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Since 1st March, 1999
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Viral deaths under wraps

New Delhi, May 30: The government has refused to investigate thousands of suspected deaths from chikungunya while repeatedly asserting in Parliament that no one has died from this viral infection, public health experts say.

The disease had broken out in many places in 2006, and at least one city recorded an extraordinarily high mortality. Ahmedabad registered 2,944 deaths over its average during a four-month period when the outbreak had peaked, municipal records show.

“Such unusually high mortality rates are normally associated with epidemics or natural calamities,” said Dileep Mavalankar, professor of public health at the Indian Institute of Management, Ahmedabad. “But these excess deaths have never been properly investigated.”

Mavalankar said he had sent several written requests to the health ministry for a detailed investigation to find the cause of the deaths, which even today remain unanswered.

During the 2006 outbreak, more than 1.4 million people were suspected to have been infected by chikungunya, a viral disease spread by mosquitoes.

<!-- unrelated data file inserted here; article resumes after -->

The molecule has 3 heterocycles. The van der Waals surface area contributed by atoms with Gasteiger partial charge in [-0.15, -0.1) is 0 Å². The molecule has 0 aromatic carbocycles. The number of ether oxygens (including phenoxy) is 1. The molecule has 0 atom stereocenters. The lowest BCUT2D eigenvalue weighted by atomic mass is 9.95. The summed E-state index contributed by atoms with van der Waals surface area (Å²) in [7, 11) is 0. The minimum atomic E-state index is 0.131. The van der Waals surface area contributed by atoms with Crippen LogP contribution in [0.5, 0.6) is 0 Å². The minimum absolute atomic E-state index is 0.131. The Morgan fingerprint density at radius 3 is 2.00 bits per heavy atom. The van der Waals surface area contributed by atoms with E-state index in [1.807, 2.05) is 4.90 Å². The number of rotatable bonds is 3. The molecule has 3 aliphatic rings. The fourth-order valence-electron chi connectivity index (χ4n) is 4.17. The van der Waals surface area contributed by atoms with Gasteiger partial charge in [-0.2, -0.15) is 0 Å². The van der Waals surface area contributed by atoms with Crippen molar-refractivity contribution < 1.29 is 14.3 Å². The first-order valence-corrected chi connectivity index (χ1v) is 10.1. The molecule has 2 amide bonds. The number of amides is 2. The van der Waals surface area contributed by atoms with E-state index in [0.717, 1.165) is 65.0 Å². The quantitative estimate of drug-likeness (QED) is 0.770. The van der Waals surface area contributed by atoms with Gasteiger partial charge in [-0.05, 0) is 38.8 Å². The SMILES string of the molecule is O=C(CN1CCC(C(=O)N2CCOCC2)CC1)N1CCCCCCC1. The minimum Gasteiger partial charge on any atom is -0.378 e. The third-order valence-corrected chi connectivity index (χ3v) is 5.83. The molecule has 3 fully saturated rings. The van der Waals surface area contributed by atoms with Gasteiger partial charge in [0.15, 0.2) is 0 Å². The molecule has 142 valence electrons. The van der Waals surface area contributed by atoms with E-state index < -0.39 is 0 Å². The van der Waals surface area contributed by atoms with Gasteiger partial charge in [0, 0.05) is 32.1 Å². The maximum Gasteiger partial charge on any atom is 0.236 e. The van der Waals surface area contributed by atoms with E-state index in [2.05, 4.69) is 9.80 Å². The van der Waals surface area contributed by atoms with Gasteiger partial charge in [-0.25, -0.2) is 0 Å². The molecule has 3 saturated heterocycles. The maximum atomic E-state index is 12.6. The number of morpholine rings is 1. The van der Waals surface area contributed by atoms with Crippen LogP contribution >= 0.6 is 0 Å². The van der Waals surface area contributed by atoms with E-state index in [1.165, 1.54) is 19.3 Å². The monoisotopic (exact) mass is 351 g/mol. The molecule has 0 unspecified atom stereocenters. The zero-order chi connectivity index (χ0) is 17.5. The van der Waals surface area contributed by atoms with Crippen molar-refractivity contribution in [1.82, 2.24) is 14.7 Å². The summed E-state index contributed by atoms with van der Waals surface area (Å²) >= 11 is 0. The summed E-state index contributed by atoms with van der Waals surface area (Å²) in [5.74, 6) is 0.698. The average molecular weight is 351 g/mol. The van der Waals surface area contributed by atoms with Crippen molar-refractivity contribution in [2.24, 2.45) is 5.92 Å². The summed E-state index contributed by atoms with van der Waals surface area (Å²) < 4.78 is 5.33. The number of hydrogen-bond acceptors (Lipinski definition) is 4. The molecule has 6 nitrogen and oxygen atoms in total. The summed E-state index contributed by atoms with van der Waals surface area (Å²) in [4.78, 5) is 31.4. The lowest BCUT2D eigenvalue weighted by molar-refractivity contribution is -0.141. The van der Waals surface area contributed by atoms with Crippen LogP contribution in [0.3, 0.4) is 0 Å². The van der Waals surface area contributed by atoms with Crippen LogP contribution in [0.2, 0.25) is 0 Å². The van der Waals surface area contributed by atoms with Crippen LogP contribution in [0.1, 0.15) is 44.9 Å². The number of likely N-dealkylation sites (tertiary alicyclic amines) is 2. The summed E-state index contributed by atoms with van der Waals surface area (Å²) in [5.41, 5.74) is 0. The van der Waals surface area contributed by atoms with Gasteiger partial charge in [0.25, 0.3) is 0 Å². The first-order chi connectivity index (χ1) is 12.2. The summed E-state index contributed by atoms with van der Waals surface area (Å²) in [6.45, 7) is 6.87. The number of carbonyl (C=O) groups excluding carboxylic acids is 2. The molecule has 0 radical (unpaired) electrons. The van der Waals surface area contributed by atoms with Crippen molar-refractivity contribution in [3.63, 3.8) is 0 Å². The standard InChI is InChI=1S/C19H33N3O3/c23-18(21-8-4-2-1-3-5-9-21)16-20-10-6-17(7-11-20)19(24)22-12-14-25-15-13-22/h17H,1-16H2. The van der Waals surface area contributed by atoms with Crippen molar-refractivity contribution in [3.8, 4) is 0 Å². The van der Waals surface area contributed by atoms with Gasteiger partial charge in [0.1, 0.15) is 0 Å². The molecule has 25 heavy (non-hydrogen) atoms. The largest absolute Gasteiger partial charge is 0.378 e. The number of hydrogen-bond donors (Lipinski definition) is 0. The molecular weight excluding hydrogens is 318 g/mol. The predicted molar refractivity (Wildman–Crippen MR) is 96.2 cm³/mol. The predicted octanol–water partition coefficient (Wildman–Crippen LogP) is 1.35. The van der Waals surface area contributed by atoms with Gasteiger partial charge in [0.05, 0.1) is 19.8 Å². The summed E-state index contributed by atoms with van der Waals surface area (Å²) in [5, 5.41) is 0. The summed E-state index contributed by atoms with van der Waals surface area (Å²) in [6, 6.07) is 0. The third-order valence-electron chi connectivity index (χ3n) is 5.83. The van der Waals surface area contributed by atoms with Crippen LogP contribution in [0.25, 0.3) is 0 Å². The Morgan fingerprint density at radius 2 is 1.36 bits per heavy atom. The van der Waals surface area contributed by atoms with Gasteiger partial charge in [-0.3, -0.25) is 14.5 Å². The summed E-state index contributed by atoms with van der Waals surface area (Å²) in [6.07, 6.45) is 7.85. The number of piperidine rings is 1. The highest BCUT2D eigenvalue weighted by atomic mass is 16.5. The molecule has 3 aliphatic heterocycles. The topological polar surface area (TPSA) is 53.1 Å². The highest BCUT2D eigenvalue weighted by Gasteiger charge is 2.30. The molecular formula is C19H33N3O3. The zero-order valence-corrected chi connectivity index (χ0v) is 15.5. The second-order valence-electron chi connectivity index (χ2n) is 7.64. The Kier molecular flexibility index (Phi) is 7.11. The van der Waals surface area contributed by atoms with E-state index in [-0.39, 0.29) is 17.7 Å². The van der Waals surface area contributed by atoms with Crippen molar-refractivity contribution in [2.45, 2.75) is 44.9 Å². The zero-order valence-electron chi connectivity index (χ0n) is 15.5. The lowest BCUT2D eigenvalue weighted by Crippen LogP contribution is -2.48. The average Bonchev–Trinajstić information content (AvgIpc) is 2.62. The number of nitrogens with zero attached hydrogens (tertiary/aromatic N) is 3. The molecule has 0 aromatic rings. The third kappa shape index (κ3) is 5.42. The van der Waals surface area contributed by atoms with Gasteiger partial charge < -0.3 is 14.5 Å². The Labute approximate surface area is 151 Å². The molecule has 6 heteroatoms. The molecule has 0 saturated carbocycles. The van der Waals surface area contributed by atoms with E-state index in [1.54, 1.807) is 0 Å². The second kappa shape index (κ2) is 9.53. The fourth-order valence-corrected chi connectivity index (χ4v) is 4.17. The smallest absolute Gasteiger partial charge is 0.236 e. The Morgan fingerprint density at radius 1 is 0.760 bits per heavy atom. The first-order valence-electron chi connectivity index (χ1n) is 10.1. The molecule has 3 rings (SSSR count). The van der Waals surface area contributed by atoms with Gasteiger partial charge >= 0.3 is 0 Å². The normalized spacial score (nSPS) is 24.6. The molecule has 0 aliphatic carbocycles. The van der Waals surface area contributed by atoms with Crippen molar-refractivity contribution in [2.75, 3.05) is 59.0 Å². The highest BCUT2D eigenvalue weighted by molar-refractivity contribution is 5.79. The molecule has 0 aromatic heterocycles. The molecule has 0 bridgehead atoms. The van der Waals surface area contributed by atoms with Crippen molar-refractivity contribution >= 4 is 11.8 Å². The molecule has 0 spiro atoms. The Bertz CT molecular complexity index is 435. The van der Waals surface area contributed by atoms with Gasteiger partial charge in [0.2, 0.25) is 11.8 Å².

Several patients had developed brain complications and died, a government medical researcher said. But health officials claim these deaths occurred only because the infected people were aged.

Health minister Anbumani Ramadoss has told Parliament at least 10 times over the past 18 months that no death in India can be attributed to chikungunya.

The government’s top official responsible for tracking mosquito-borne diseases said chikungunya officially remains a non-fatal disease.

“We stand by what we have informed Parliament,” said G.P.S. Dhillon, director of the National Vector-Borne Disease Control Programme.

But Mavalankar is surprised that the deaths were not investigated only because the patients were aged.

“Imagine not investigating a hit-and-run case only because the victim is an old person who may have had difficulty in crossing the road,” he said.

Mavalankar and his colleagues at IIM Ahmedabad spent months analysing municipal death records and have recently highlighted the unusual mortality rise in Ahmedabad from August to November 2006 in the journal Emerging Infectious Diseases.

Chikungunya had re-emerged in India in 2006 after 32 years. Public health experts believe the virus spread to India from Reunion Island in the Indian Ocean, where it had raged for several months and killed 254 people.

Last year too, there were nearly 56,000 cases, mainly in Kerala and Bengal.

Sanchita Bakshi, director of health services in Bengal, said 20,000 people were infected with chikungunya in the state in 2007-08 but none had died of the disease.

“Many hospital authorities were afraid to stamp a death case as chikungunya without a positive blood test,” Mavalankar said. He described the central government’s attitude as “shocking”.

While the Centre has steadfastly maintained that no one ever died of chikungunya, the Gujarat government had in 2006 told the Assembly that 11 people had died of the disease.

When this inconsistency was pointed out to Dhillon, he said: “Why don’t you ask the Gujarat government?”

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